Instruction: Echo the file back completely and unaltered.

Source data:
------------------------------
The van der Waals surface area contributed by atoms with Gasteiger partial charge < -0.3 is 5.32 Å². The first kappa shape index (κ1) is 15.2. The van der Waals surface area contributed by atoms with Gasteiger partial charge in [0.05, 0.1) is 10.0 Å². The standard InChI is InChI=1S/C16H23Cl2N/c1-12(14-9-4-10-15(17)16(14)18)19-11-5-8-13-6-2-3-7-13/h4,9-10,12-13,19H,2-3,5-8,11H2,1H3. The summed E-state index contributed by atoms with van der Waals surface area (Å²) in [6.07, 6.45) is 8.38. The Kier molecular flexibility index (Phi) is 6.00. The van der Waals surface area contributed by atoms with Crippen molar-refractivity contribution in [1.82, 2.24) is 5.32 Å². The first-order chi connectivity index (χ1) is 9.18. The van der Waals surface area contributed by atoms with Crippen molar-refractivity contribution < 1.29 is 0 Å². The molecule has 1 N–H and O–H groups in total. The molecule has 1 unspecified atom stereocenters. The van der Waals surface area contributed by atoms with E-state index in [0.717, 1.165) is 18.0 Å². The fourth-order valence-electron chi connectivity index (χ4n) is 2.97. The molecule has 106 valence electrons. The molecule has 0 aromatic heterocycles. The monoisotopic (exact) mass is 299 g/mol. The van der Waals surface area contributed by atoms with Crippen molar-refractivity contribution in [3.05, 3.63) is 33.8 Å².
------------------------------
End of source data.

The van der Waals surface area contributed by atoms with Gasteiger partial charge < -0.3 is 5.32 Å². The first kappa shape index (κ1) is 15.2. The van der Waals surface area contributed by atoms with Gasteiger partial charge in [0.05, 0.1) is 10.0 Å². The standard InChI is InChI=1S/C16H23Cl2N/c1-12(14-9-4-10-15(17)16(14)18)19-11-5-8-13-6-2-3-7-13/h4,9-10,12-13,19H,2-3,5-8,11H2,1H3. The summed E-state index contributed by atoms with van der Waals surface area (Å²) in [6.07, 6.45) is 8.38. The Kier molecular flexibility index (Phi) is 6.00. The van der Waals surface area contributed by atoms with Crippen molar-refractivity contribution in [1.82, 2.24) is 5.32 Å². The first-order chi connectivity index (χ1) is 9.18. The van der Waals surface area contributed by atoms with Crippen molar-refractivity contribution < 1.29 is 0 Å². The molecule has 1 N–H and O–H groups in total. The molecule has 1 unspecified atom stereocenters. The van der Waals surface area contributed by atoms with E-state index in [0.717, 1.165) is 18.0 Å². The fourth-order valence-electron chi connectivity index (χ4n) is 2.97. The molecule has 106 valence electrons. The molecule has 0 aromatic heterocycles. The monoisotopic (exact) mass is 299 g/mol. The van der Waals surface area contributed by atoms with Crippen molar-refractivity contribution in [3.05, 3.63) is 33.8 Å².